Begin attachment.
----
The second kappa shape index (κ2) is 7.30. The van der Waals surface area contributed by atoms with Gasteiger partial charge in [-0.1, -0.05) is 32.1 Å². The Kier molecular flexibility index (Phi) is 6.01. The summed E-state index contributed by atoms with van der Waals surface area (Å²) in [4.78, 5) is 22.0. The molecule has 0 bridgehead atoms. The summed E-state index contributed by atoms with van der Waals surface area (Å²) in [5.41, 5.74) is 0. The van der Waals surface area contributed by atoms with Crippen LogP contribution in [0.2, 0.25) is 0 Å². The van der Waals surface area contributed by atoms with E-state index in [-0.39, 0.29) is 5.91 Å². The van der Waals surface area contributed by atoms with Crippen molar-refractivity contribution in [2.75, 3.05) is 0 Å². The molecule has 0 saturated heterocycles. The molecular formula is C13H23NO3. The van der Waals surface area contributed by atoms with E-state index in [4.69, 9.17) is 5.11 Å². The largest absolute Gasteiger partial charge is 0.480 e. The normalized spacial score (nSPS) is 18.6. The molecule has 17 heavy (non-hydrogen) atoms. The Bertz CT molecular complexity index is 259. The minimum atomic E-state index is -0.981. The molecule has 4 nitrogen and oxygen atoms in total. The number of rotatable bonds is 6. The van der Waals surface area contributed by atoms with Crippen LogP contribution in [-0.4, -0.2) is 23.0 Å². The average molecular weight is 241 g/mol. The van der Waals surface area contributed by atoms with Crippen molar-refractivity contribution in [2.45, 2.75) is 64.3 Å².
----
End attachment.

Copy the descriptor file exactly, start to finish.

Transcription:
The second kappa shape index (κ2) is 7.30. The van der Waals surface area contributed by atoms with Gasteiger partial charge in [-0.1, -0.05) is 32.1 Å². The Kier molecular flexibility index (Phi) is 6.01. The summed E-state index contributed by atoms with van der Waals surface area (Å²) in [4.78, 5) is 22.0. The molecule has 0 bridgehead atoms. The summed E-state index contributed by atoms with van der Waals surface area (Å²) in [5.41, 5.74) is 0. The van der Waals surface area contributed by atoms with Crippen LogP contribution in [0.2, 0.25) is 0 Å². The van der Waals surface area contributed by atoms with E-state index in [-0.39, 0.29) is 5.91 Å². The van der Waals surface area contributed by atoms with Crippen molar-refractivity contribution in [2.75, 3.05) is 0 Å². The molecule has 0 saturated heterocycles. The molecular formula is C13H23NO3. The van der Waals surface area contributed by atoms with E-state index in [4.69, 9.17) is 5.11 Å². The largest absolute Gasteiger partial charge is 0.480 e. The normalized spacial score (nSPS) is 18.6. The molecule has 17 heavy (non-hydrogen) atoms. The Bertz CT molecular complexity index is 259. The minimum atomic E-state index is -0.981. The molecule has 4 nitrogen and oxygen atoms in total. The number of rotatable bonds is 6. The van der Waals surface area contributed by atoms with Crippen LogP contribution in [-0.4, -0.2) is 23.0 Å². The average molecular weight is 241 g/mol. The van der Waals surface area contributed by atoms with Crippen molar-refractivity contribution in [2.45, 2.75) is 64.3 Å².